Bad Boys for Life

Reviewed By Peter Sobczynski
Posted 01/15/20 15:57:53

"Lots Of Bloody Fools, None Of Them Cool"
1 stars (Sucks)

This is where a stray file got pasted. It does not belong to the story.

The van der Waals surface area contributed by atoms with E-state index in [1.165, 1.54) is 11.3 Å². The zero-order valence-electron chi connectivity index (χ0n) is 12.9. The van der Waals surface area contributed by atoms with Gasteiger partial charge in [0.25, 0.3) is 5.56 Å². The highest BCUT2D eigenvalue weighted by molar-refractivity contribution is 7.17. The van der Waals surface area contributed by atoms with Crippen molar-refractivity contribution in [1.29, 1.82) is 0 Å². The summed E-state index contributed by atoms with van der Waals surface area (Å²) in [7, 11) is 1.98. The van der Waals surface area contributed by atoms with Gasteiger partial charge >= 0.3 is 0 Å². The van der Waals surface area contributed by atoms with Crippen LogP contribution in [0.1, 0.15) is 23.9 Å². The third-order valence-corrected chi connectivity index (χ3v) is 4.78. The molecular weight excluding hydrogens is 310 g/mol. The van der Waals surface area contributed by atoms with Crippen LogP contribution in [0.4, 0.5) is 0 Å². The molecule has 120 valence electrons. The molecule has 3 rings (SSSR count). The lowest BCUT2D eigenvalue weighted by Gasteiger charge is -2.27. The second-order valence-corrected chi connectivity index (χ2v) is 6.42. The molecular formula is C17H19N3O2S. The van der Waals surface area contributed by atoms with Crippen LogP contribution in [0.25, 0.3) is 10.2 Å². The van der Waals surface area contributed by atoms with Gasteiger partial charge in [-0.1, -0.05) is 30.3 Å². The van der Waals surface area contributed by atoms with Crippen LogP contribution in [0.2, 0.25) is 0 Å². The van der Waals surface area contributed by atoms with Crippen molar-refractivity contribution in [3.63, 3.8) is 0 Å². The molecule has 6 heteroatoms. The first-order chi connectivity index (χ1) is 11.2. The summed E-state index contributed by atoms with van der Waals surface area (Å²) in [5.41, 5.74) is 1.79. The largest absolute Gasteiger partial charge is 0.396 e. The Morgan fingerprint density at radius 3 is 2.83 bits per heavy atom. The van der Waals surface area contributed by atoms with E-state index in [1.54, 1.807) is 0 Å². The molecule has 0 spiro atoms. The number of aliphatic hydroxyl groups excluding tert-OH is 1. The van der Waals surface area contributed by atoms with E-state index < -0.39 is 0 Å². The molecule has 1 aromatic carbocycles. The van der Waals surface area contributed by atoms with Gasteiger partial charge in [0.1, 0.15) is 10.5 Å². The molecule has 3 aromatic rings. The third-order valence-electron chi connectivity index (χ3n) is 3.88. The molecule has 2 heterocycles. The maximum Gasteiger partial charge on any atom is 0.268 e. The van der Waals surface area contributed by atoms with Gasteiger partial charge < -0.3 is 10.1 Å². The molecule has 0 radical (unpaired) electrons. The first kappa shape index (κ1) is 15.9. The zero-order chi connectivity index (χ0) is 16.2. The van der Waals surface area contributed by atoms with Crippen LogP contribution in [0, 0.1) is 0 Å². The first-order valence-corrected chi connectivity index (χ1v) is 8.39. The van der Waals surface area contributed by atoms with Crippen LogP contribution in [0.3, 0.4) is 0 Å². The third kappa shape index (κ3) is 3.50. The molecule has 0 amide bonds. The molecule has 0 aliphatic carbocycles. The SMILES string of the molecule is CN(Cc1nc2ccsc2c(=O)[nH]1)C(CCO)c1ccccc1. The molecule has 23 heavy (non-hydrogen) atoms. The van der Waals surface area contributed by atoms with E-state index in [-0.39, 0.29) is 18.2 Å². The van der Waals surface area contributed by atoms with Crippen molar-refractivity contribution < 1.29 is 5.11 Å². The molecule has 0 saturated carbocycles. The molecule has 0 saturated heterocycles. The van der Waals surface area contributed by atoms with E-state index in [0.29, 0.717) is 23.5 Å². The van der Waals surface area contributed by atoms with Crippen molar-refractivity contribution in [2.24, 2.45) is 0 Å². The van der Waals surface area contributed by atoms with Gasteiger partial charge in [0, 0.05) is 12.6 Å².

Originally conceived as a vehicle for, of all people, Jon Lovitz and Dana Carvey, the 1995 buddy comedy/action thriller hybrid “Bad Boys” was a big hit at the box office and helped to establish both Will Smith and Martin Lawrence as movie stars. That said, other than the fact that Tea Leoni turned up in the cast as well, I must confess that I don’t really recall much about it other than the fact that it was big and loud and made a lot of money. I do have stronger memories of 2003’s “Bad Boys II” but they are all of the kind that one spends years in therapy trying to come to terms with—to this day, that lazy, stupid, super-violent, racist, xenophobic and wildly misogynistic piece of shit remains the second-worst film that I have seen in all my years of moviegoing. Put it this way—if I had to choose between seeing it or a sing-a-long screening of “Cats,” I would go with “Cats” in a heartbeat, if only because its crimes against cinema did not involve leering over naked corpses or third-act invasions of Cuba. Now, for reasons that probably must have seemed like a good idea over at Sony before the dismal returns of their recent attempts to revive the “Men in Black” and “Charlie’s Angels” franchises, “Bad Boys for Life” is upon us and to give it some vague degree of credit, it is at least a little better than its predecessor—admittedly not the most astonishing of accomplishments—and even contains a potentially interesting concept early on in the proceedings. Don’t worry, that idea is quickly abandoned and the film quickly devolves into another smugly self-satisfied mess distinguished by lazy writing, indifferent direction and an orgy of brutality that seems slightly questionable for a film opening on the weekend devoted to celebrating the legacy of Martin Luther King, Jr, whose non-violent approach actually turns up in one of the many lame punchlines on display here.